Chirkis receives highest honor in ISSS

Chirkis receives highest honor in ISSSKen Chirkis (right) receives his award from ISSS President Chuck Muniak — Courtesy photo



NAWCWD Public Affairs Office

Ken Chirkis, head of the System Safety Engineering Branch at the Naval Air Warfare Center Weapons Division, was recently recognized as a Fellow by the International System Safety Society during its 36th annual conference in Phoenix, Ariz.

An ISSS Fellow is the highest grade of professional recognition the society may grant. The applicant must demonstrate – in addition to qualifying for the senior member grade – outstanding contributions to the society and to the system safety profession.

Additionally, he or she must have been a senior member for five years and supply three letters of recommendation from other Fellows.

“I was tremendously honored to be recognized as a Fellow,” Chirkis said. “I have devoted my entire professional life to the safety of our joint warfighters and to be honored in such a way by this professional society was truly humbling. Being a Fellow is a reflection of my work over the past four decades, and this recognition serves as an exclamation point on my career desire to mentor and coach the next generation of Navy system safety engineers and analysts.”

Chirkis has been a professional member of the ISSS since 1984. This year, he served as chair for two of the conference’s technical sessions in addition to co-authoring and presenting a paper.

At NAWCWD Chirkis has been the head of the System Safety Engineering Branch at since 1992. He has served as a Naval Air Systems Command principal for safety for many weapon system programs and as the interim team lead for the NAWCWD Anti-Tamper Engineering Branch.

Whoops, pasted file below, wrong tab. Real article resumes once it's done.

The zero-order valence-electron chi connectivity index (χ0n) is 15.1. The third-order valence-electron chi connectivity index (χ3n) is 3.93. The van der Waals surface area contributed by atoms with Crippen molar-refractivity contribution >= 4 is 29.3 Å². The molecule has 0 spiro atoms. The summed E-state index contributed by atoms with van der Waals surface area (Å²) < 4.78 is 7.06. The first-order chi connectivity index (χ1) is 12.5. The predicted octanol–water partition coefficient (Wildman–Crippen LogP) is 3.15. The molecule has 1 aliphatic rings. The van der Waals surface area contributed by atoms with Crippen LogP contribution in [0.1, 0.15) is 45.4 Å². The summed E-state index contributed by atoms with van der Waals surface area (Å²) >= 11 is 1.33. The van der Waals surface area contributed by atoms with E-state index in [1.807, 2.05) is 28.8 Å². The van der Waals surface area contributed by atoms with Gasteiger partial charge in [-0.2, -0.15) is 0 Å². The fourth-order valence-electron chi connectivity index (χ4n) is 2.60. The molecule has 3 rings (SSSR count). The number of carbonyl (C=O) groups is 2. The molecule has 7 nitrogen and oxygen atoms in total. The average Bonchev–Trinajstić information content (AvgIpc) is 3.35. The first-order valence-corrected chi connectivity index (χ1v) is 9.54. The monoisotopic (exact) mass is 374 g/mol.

He is considered a NAVAIR technical area expert for weapon-store safety integration, and his past honors include a NAWCWD Michelson Laboratory Award, NAWCWD Research and Engineering Award and, more recently, a Navy Meritorious Civilian Service Award.

“When I was introduced to the System Safety Engineering community of practice back in 1980, I was amazed at the ability to get such a big-picture perspective of every weapon system I had the opportunity to analyze,” Chirkis said. “I tell our new Engineer and Scientist Development Program members that system safety engineering presents them with an opportunity to network with all of our NAVAIR competencies and gain an understanding of hazard analysis and risk elimination/mitigation in the process. Completing the mission and returning the warfighter safely is the ultimate goal.”

ISSS is a nonprofit organization dedicated to supporting safety professionals in the application of systems engineering and systems management.

Story First Published: 2018-09-28